The walls of blood vessels are specially designed to withstand the constant pressure associated with the arterial system. In some instances, however, an aneurysm (or out-pouching) may develop. The cause of this abnormality is not known.
This interruption of the normal vessel wall is frequently thin and weak and subject to bursting or leaking. When this happens, the patient may experience headache, nausea, vomiting, double vision, sensitivity to light, neck pain or stiffness, weakness, paralysis, memory loss, coma or death.
An angiogram is a procedure where a radiopaque dye is injected into the arteries. It casts a white shadow on the x-ray film that represents a cast of the inside of the blood vessels. The portion of the study that examines the arteries is often referred to as an arteriogram. This is performed to determine the exact size, shape and location of the aneurysm.
Arteriogram - Lateral view showing a posterior communicating artery aneurysm.
Arteriogram showing an aneurysm on the posterior communicating artery.
Arteriogram showing clip placed across the neck of the aneurysm. The aneurysm no longer fills with blood.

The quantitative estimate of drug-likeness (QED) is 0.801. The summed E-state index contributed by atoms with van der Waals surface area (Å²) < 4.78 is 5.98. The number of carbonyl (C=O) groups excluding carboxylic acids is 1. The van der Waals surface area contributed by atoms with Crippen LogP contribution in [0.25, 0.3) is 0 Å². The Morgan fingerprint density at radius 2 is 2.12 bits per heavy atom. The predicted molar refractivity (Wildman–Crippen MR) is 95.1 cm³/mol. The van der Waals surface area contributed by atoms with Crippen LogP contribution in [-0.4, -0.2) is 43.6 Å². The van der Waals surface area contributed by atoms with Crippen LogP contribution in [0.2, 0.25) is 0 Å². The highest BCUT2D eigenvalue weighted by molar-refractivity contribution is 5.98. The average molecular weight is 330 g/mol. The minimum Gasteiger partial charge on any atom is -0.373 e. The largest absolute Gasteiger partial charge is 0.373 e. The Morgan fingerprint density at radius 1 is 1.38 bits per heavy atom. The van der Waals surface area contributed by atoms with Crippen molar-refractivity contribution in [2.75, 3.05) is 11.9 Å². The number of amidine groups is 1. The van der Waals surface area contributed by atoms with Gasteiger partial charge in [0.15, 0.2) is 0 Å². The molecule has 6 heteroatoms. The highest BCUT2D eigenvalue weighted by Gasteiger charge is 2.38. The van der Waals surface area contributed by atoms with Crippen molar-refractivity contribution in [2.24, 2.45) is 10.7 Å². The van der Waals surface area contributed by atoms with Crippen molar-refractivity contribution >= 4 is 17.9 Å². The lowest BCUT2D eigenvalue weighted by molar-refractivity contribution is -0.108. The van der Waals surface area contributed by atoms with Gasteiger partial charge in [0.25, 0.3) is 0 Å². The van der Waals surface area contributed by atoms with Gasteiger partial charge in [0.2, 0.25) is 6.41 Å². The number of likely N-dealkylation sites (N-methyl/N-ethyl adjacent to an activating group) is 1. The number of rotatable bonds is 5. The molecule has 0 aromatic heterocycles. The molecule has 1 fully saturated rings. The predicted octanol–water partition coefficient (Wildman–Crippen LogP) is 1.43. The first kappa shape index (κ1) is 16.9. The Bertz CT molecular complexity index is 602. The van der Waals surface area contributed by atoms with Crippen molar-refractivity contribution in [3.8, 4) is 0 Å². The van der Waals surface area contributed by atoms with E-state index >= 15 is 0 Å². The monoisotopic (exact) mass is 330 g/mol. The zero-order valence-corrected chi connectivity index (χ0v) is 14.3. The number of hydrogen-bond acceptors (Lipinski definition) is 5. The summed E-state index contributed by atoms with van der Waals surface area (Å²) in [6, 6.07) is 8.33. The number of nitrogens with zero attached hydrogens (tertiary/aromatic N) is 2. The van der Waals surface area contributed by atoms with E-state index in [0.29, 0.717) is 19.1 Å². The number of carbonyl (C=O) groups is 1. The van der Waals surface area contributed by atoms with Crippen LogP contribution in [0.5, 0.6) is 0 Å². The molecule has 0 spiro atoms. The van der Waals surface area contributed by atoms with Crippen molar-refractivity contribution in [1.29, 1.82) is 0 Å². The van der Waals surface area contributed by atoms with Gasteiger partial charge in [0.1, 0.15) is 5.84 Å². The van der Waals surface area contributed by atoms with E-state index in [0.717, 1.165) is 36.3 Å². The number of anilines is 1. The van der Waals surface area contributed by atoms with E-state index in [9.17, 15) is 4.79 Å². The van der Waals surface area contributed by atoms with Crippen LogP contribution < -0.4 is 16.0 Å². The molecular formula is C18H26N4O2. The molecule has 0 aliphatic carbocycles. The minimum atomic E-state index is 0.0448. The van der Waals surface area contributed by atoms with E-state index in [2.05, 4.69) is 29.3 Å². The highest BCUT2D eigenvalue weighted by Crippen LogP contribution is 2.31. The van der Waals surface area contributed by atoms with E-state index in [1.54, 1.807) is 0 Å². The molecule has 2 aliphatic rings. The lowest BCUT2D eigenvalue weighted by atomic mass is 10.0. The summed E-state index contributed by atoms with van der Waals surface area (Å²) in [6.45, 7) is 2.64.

MRA (Magnetic Resonance Angiography)
By applying the unique characteristics of MR, imaging techniques have been developed to allow for the visualization of blood vessels without the injection of radiopaque dye or use of x-ray. The procedure provides very good images that are often acceptable. In many cases, however, conventional angiography is required for evaluating intracranial aneurysm's since MRA does not provide the same degree clarity and accuracy.
In order to prevent the aneurysm from hemorrhaging (bleeding) or re-bleeding, the neurosurgeon places a clip across the neck of the aneurysm. This surgery is performed with the aid of a surgical microscope.
Types of Aneurysm's
The difficulty of this procedure depends upon the type of aneurysm and its location. A "saccular" aneurysm with a narrow neck is less difficult to clip than one with a broad neck. The most difficult aneurysm to manage is the "fusiform" type. Also difficult to manage is the "giant" aneurysm (2.5cm or greater).
In some instances, when it is not possible to surgically clip an aneurysm because of its location or when the patient cannot undergo a surgical procedure because of other risk factors, embolization is an option. The procedure used most commonly involves the insertion of a "coil" of wire into the aneurysm. The coil is delivered to the aneurysm through catheters (tubes) placed in the arteries. The procedure does not involve an open craniotomy and can be done under local anesthesia. Other methods of embolization include balloons and rapidly solidifying polymers. Surgical clipping remains the procedure of choice whenever it is possible because of its known effectiveness in permanently closing off the aneurysm to the flow of blood.
Blood relatives of patients with aneurysms should be evaluated by a neurosurgeon since this condition is hereditary. Early treatment can help to prevent complications.
Posted on Mon, October 13, 2014
by Greg Neundorfer